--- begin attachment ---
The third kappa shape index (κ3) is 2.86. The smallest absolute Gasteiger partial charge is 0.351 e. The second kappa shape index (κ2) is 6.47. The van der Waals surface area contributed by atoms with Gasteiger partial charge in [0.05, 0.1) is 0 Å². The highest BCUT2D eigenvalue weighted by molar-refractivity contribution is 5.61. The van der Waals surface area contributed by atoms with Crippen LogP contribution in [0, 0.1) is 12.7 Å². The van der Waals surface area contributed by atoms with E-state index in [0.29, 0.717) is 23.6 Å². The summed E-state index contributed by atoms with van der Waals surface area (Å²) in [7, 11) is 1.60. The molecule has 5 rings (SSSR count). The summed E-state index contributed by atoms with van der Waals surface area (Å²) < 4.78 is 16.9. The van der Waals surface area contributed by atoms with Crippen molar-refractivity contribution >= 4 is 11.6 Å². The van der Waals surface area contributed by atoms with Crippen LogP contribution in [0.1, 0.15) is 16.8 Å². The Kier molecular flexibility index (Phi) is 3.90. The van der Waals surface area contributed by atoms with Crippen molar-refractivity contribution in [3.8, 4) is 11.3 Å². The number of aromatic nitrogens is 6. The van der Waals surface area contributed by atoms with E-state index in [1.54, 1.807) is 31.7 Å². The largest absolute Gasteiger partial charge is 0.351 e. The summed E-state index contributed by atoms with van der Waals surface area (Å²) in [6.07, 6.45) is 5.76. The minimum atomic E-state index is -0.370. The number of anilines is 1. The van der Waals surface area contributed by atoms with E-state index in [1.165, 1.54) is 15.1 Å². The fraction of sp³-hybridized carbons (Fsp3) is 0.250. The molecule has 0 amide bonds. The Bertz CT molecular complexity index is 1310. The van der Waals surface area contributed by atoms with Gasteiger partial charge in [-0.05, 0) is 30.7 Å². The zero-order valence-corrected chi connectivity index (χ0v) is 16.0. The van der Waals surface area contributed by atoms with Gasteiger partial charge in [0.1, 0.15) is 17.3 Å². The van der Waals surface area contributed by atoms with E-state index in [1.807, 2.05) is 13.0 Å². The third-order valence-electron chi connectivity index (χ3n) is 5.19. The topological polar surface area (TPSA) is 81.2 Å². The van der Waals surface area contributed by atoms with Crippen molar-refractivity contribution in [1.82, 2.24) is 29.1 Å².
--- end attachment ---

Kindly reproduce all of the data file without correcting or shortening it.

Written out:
The third kappa shape index (κ3) is 2.86. The smallest absolute Gasteiger partial charge is 0.351 e. The second kappa shape index (κ2) is 6.47. The van der Waals surface area contributed by atoms with Gasteiger partial charge in [0.05, 0.1) is 0 Å². The highest BCUT2D eigenvalue weighted by molar-refractivity contribution is 5.61. The van der Waals surface area contributed by atoms with Crippen LogP contribution in [0, 0.1) is 12.7 Å². The van der Waals surface area contributed by atoms with E-state index in [0.29, 0.717) is 23.6 Å². The summed E-state index contributed by atoms with van der Waals surface area (Å²) in [7, 11) is 1.60. The molecule has 5 rings (SSSR count). The summed E-state index contributed by atoms with van der Waals surface area (Å²) < 4.78 is 16.9. The van der Waals surface area contributed by atoms with Crippen molar-refractivity contribution >= 4 is 11.6 Å². The van der Waals surface area contributed by atoms with Crippen LogP contribution in [0.1, 0.15) is 16.8 Å². The Kier molecular flexibility index (Phi) is 3.90. The van der Waals surface area contributed by atoms with Crippen molar-refractivity contribution in [3.8, 4) is 11.3 Å². The number of aromatic nitrogens is 6. The van der Waals surface area contributed by atoms with E-state index in [1.54, 1.807) is 31.7 Å². The largest absolute Gasteiger partial charge is 0.351 e. The summed E-state index contributed by atoms with van der Waals surface area (Å²) in [6.07, 6.45) is 5.76. The minimum atomic E-state index is -0.370. The number of anilines is 1. The van der Waals surface area contributed by atoms with E-state index in [1.165, 1.54) is 15.1 Å². The fraction of sp³-hybridized carbons (Fsp3) is 0.250. The molecule has 0 amide bonds. The Bertz CT molecular complexity index is 1310. The van der Waals surface area contributed by atoms with Gasteiger partial charge in [-0.05, 0) is 30.7 Å². The zero-order valence-corrected chi connectivity index (χ0v) is 16.0. The van der Waals surface area contributed by atoms with Gasteiger partial charge in [0.1, 0.15) is 17.3 Å². The van der Waals surface area contributed by atoms with E-state index in [1.807, 2.05) is 13.0 Å². The third-order valence-electron chi connectivity index (χ3n) is 5.19. The topological polar surface area (TPSA) is 81.2 Å². The van der Waals surface area contributed by atoms with Crippen molar-refractivity contribution in [1.82, 2.24) is 29.1 Å².